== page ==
I had been thinking lately about the divisiveness I see in the attitude held by some “cool” bicyclists about cars. I don’t like the “us vs. them” (bicyclists vs. cars) mentatlity some cyclists tend to have.
Today, I read a piece by Paul Spinrad which describes my thoughts much more succinctly than I could hope to:
In politics, I think there are two competing motivations for voters to support a cause publicly. One is to influence the majority to agree, to make changes that you believe in, and the other is to distinguish your opinions as superior to most other peoples’. These two motivations generally cause people to act in similar ways, but I’ve found some “tells” that reveal the underlying elitist motivation.
Under a democracy, the elitist motivation is self-defeating: If your true aim is to distinguish yourself from the masses, you really don’t want your side to win– your aim is better served when more people vote the other way, and then you can be disgusted with most peoples’ stupidity and wash your hands of responsibility.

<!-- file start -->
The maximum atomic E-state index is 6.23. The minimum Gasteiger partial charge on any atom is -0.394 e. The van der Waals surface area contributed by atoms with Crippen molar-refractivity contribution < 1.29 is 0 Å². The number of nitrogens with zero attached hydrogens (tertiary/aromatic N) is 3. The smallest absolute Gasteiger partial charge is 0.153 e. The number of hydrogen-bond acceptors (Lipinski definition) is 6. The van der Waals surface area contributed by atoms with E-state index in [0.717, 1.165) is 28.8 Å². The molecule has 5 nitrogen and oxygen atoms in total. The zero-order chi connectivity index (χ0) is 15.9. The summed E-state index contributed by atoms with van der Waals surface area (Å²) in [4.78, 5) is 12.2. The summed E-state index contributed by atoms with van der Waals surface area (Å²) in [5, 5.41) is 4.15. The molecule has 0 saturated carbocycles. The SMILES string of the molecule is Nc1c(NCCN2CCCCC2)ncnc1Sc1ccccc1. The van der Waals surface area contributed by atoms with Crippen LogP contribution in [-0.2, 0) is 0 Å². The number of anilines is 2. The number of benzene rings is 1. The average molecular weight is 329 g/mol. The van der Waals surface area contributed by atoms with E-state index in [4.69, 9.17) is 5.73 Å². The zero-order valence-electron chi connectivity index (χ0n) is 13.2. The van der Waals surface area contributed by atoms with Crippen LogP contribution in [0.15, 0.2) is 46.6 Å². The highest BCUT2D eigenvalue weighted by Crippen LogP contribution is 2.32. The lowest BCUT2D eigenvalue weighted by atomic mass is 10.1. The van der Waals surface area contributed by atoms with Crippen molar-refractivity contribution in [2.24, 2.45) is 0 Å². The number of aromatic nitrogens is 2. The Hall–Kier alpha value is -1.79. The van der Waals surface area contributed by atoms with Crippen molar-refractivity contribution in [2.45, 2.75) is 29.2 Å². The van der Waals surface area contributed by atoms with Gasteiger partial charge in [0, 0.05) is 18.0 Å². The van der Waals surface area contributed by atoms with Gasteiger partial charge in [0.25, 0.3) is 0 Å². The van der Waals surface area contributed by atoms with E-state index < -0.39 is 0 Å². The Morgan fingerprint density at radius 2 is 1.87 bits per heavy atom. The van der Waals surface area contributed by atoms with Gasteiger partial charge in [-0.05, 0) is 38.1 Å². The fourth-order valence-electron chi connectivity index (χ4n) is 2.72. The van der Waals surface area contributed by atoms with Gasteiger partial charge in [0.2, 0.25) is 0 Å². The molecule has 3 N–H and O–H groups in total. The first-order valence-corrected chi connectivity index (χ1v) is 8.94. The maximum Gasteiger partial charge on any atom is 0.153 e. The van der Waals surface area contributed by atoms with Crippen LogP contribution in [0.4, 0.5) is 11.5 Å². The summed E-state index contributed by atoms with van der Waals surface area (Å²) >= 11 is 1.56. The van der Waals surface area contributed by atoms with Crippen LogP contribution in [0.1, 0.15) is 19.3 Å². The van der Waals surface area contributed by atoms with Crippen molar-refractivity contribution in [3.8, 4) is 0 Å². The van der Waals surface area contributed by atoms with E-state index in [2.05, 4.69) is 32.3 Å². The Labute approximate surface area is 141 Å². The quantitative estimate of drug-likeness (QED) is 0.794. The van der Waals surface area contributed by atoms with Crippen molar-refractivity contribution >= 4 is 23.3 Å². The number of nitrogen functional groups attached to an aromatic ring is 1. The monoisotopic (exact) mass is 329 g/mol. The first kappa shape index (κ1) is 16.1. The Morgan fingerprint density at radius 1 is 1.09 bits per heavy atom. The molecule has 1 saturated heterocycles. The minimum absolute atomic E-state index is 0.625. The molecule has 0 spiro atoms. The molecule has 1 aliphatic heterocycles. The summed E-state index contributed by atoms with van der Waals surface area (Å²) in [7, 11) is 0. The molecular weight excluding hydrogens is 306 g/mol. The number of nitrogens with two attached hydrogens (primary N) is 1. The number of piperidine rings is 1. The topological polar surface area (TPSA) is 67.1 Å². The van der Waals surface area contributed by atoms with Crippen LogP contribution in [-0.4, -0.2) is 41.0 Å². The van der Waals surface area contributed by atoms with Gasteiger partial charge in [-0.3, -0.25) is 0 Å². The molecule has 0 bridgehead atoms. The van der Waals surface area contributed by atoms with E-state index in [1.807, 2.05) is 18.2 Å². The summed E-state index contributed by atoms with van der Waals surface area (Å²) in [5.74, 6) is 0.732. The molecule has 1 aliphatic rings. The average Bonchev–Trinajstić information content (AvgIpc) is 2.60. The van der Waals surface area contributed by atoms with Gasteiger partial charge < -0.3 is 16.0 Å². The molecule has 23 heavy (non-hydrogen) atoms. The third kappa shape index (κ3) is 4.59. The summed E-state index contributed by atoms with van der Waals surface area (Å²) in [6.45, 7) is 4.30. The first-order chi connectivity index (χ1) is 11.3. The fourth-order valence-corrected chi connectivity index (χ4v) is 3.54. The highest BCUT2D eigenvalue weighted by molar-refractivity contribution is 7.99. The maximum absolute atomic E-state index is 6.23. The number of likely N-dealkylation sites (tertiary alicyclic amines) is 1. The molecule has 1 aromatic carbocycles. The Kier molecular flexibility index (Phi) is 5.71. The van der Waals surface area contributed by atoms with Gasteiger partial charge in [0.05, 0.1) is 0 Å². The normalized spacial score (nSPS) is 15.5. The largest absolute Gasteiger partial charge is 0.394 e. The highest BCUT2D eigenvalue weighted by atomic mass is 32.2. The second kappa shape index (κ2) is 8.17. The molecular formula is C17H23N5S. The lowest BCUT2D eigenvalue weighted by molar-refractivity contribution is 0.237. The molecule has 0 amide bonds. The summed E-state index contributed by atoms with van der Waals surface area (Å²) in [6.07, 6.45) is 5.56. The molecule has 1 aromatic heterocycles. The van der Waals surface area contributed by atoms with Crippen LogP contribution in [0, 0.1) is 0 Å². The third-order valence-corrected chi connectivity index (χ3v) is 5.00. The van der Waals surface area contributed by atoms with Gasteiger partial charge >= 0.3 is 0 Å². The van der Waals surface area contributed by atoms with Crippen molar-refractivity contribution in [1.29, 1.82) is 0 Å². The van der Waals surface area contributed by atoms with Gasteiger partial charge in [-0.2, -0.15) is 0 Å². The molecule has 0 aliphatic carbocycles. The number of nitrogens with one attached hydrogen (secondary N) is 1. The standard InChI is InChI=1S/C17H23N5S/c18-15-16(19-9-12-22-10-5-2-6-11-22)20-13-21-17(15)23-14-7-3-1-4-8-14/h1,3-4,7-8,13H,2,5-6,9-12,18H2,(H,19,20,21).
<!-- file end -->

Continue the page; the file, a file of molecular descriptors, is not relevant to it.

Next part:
Paul goes on to use this example to criticize anti-religious atheists for their counterproductive, divisive tactics. I think this principle applies much more widely, especially anywhere elitism and the “cool factor” can be found. In order for a movement to be worth joining, it must be worth it for that movement to succeed; anything else is fashion and a waste of time.
Bringing this back to bicycling and bicycle commuting: Some people fear their pastime might become popular or trendy, and believe this will somehow lower its value. I don’t commute by bicycle because I’m cool, or better than other people. I do it because I enjoy it. I want more people to enjoy it.